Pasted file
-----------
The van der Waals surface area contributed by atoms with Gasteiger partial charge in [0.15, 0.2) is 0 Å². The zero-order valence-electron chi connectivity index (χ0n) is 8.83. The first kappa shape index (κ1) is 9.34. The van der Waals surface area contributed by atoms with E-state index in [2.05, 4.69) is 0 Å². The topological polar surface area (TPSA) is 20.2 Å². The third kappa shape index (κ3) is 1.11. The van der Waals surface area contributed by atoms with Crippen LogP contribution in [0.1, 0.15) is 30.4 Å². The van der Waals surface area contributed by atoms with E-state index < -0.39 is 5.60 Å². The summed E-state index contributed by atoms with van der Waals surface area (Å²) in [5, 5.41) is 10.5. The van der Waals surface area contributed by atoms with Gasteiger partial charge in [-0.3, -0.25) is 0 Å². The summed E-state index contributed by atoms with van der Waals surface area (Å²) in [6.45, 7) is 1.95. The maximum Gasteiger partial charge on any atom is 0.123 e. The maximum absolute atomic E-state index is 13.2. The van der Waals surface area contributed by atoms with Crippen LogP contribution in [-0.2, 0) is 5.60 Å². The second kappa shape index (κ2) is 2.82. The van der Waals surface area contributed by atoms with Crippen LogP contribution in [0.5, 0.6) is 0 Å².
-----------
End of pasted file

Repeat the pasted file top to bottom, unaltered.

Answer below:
The van der Waals surface area contributed by atoms with Gasteiger partial charge in [0.15, 0.2) is 0 Å². The zero-order valence-electron chi connectivity index (χ0n) is 8.83. The first kappa shape index (κ1) is 9.34. The van der Waals surface area contributed by atoms with E-state index in [2.05, 4.69) is 0 Å². The topological polar surface area (TPSA) is 20.2 Å². The third kappa shape index (κ3) is 1.11. The van der Waals surface area contributed by atoms with Crippen LogP contribution in [0.1, 0.15) is 30.4 Å². The van der Waals surface area contributed by atoms with E-state index < -0.39 is 5.60 Å². The summed E-state index contributed by atoms with van der Waals surface area (Å²) in [5, 5.41) is 10.5. The van der Waals surface area contributed by atoms with Gasteiger partial charge in [-0.3, -0.25) is 0 Å². The summed E-state index contributed by atoms with van der Waals surface area (Å²) in [6.45, 7) is 1.95. The maximum Gasteiger partial charge on any atom is 0.123 e. The maximum absolute atomic E-state index is 13.2. The van der Waals surface area contributed by atoms with Crippen LogP contribution in [-0.2, 0) is 5.60 Å². The second kappa shape index (κ2) is 2.82. The van der Waals surface area contributed by atoms with Crippen LogP contribution in [0.5, 0.6) is 0 Å².